Captain William Leroy Johnson
Bill Johnson must have been born with OD blood in his veins, for he was solid Army all his life. As an “Army brat” he traveled and lived in many parts of the United States and Europe. Over the years he came to know the Army and the soldiers who served in it, and through this knowledge came a love for the Army and a strong desire to serve his country. It was only logical then, that after graduation from high school Bill would seek admission into West Point and the beginning of a service career.
Bill was quite successful as a cadet. This success, however, was flavored by an impatience born of anticipation and a desire to don the gold bars and crossed rifles of an Infantry Lieutenant. He could have had a much easier time at West Point had it not been for his roommates. Bill was never in danger of being turned out himself, but he was not spared the anxiety of that ordeal, for he coached and encouraged one roommate through four turnouts. He never walked a tour on the Area, but, again, his roommates made sure he knew how a “century man” felt after an afternoon on the Area.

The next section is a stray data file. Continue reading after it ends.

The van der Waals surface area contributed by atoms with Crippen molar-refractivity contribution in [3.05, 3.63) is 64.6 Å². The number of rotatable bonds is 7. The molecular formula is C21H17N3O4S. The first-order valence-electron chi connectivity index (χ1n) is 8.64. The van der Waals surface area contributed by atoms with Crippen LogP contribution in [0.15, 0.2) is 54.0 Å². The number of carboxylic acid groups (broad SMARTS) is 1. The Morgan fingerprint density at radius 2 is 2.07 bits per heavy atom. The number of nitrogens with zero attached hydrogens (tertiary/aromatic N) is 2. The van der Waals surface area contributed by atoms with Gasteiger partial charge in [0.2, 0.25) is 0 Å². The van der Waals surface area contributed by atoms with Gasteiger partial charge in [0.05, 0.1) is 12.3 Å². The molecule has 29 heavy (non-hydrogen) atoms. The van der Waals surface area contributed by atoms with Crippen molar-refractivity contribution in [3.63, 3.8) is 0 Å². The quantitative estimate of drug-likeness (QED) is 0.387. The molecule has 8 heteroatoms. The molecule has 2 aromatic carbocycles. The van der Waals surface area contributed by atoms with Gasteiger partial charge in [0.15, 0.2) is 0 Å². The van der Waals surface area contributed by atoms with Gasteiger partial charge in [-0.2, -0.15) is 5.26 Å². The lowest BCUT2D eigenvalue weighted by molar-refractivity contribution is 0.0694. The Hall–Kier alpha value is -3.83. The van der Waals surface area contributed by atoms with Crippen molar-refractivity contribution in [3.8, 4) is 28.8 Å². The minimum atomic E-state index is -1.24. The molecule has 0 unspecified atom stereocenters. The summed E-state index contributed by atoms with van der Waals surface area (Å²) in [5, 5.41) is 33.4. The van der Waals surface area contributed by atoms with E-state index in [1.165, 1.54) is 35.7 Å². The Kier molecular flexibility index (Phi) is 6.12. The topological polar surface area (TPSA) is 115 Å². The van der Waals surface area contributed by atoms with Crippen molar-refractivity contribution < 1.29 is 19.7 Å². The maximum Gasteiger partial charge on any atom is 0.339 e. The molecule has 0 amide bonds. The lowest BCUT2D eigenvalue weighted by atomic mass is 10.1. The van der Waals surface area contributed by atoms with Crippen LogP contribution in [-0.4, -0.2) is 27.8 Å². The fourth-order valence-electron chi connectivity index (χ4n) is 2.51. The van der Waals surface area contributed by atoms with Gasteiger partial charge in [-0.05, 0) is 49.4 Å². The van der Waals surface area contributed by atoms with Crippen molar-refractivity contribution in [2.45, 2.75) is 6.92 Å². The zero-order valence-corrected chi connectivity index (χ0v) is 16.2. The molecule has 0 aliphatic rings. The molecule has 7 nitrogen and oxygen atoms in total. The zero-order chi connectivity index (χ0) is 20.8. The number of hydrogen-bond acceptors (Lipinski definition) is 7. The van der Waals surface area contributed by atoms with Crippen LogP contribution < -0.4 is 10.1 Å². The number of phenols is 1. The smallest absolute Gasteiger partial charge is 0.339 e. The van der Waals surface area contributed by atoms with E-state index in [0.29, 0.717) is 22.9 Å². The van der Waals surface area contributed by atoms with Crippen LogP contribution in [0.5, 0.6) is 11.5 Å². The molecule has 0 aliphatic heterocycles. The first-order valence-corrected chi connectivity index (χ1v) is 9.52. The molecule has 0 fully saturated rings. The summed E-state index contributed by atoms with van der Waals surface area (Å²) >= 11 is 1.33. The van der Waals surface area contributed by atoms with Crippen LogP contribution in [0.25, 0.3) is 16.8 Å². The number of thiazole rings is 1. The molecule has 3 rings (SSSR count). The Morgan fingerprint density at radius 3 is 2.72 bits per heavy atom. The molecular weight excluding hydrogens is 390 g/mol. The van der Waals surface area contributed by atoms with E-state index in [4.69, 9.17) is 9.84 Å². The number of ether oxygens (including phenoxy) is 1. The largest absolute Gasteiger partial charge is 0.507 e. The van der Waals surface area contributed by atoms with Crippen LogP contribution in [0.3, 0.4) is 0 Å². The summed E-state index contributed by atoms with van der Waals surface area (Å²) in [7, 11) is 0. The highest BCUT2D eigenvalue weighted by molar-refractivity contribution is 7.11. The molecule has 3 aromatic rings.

Sports played a large part in Bill’s life before he came to the Academy, just as they did during his cadet days. He took an active part in company intramurals all four years, and was one of the Army teams’ staunchest supporters. His desire for victory on the playing field was surpassed only by his desire for victory in life.